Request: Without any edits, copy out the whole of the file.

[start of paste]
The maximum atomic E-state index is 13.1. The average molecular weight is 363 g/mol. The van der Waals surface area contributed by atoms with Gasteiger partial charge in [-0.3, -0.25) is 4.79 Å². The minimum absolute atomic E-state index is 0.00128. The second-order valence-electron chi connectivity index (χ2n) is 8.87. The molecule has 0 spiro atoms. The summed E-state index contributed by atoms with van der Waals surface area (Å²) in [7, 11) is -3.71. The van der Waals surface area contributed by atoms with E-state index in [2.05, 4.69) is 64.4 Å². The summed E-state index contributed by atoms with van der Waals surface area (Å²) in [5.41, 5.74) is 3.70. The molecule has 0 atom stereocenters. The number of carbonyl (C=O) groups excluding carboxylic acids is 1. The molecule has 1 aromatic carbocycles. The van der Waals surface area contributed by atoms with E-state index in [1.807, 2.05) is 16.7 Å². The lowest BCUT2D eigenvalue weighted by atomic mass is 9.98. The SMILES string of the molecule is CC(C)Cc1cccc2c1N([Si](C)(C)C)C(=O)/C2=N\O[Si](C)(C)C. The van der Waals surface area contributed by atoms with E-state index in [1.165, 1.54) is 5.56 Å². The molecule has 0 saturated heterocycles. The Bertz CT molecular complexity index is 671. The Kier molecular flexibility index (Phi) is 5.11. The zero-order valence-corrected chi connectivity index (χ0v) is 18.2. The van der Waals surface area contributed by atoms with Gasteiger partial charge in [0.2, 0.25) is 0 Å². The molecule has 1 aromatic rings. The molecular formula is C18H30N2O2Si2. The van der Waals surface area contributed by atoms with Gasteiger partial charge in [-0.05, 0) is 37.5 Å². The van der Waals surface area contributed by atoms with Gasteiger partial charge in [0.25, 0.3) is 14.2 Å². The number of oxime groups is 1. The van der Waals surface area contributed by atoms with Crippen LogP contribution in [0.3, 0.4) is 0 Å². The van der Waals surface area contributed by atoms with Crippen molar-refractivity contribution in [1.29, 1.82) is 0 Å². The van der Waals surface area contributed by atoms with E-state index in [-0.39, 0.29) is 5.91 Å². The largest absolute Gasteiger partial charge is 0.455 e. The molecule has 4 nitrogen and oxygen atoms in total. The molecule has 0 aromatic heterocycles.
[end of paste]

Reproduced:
The maximum atomic E-state index is 13.1. The average molecular weight is 363 g/mol. The van der Waals surface area contributed by atoms with Gasteiger partial charge in [-0.3, -0.25) is 4.79 Å². The minimum absolute atomic E-state index is 0.00128. The second-order valence-electron chi connectivity index (χ2n) is 8.87. The molecule has 0 spiro atoms. The summed E-state index contributed by atoms with van der Waals surface area (Å²) in [7, 11) is -3.71. The van der Waals surface area contributed by atoms with E-state index in [2.05, 4.69) is 64.4 Å². The summed E-state index contributed by atoms with van der Waals surface area (Å²) in [5.41, 5.74) is 3.70. The molecule has 0 atom stereocenters. The number of carbonyl (C=O) groups excluding carboxylic acids is 1. The molecule has 1 aromatic carbocycles. The van der Waals surface area contributed by atoms with E-state index in [1.807, 2.05) is 16.7 Å². The lowest BCUT2D eigenvalue weighted by atomic mass is 9.98. The SMILES string of the molecule is CC(C)Cc1cccc2c1N([Si](C)(C)C)C(=O)/C2=N\O[Si](C)(C)C. The van der Waals surface area contributed by atoms with E-state index in [1.165, 1.54) is 5.56 Å². The molecule has 0 saturated heterocycles. The Bertz CT molecular complexity index is 671. The Kier molecular flexibility index (Phi) is 5.11. The zero-order valence-corrected chi connectivity index (χ0v) is 18.2. The van der Waals surface area contributed by atoms with Gasteiger partial charge in [0.2, 0.25) is 0 Å². The molecule has 1 aromatic rings. The molecular formula is C18H30N2O2Si2. The van der Waals surface area contributed by atoms with Gasteiger partial charge in [-0.05, 0) is 37.5 Å². The van der Waals surface area contributed by atoms with Gasteiger partial charge in [0.25, 0.3) is 14.2 Å². The number of oxime groups is 1. The van der Waals surface area contributed by atoms with Crippen LogP contribution in [0.3, 0.4) is 0 Å². The van der Waals surface area contributed by atoms with Crippen molar-refractivity contribution in [1.29, 1.82) is 0 Å². The van der Waals surface area contributed by atoms with E-state index in [-0.39, 0.29) is 5.91 Å². The largest absolute Gasteiger partial charge is 0.455 e. The molecule has 4 nitrogen and oxygen atoms in total. The molecule has 0 aromatic heterocycles.